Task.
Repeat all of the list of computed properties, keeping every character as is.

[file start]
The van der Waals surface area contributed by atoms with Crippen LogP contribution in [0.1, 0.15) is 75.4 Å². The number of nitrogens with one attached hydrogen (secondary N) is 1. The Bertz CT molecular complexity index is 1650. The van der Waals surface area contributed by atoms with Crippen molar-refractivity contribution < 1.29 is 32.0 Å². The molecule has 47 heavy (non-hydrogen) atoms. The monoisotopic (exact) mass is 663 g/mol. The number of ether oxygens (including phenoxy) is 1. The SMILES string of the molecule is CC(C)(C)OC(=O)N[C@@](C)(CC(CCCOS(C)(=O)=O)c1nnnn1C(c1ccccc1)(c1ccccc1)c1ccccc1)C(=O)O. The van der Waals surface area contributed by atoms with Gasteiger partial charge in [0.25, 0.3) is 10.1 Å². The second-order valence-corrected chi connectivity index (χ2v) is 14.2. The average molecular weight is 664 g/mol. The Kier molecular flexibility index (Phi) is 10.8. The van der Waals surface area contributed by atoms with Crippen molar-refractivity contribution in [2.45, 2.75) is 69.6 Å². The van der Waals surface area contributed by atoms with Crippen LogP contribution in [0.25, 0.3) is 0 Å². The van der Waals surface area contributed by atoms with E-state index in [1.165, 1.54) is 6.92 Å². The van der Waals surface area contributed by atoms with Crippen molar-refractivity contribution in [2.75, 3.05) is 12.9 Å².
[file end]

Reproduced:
The van der Waals surface area contributed by atoms with Crippen LogP contribution in [0.1, 0.15) is 75.4 Å². The number of nitrogens with one attached hydrogen (secondary N) is 1. The Bertz CT molecular complexity index is 1650. The van der Waals surface area contributed by atoms with Crippen molar-refractivity contribution < 1.29 is 32.0 Å². The molecule has 47 heavy (non-hydrogen) atoms. The monoisotopic (exact) mass is 663 g/mol. The number of ether oxygens (including phenoxy) is 1. The SMILES string of the molecule is CC(C)(C)OC(=O)N[C@@](C)(CC(CCCOS(C)(=O)=O)c1nnnn1C(c1ccccc1)(c1ccccc1)c1ccccc1)C(=O)O. The van der Waals surface area contributed by atoms with Gasteiger partial charge in [0.25, 0.3) is 10.1 Å². The second-order valence-corrected chi connectivity index (χ2v) is 14.2. The average molecular weight is 664 g/mol. The Kier molecular flexibility index (Phi) is 10.8. The van der Waals surface area contributed by atoms with Crippen molar-refractivity contribution in [2.45, 2.75) is 69.6 Å². The van der Waals surface area contributed by atoms with Crippen LogP contribution in [0.25, 0.3) is 0 Å². The van der Waals surface area contributed by atoms with E-state index in [1.165, 1.54) is 6.92 Å². The van der Waals surface area contributed by atoms with Crippen molar-refractivity contribution in [2.75, 3.05) is 12.9 Å².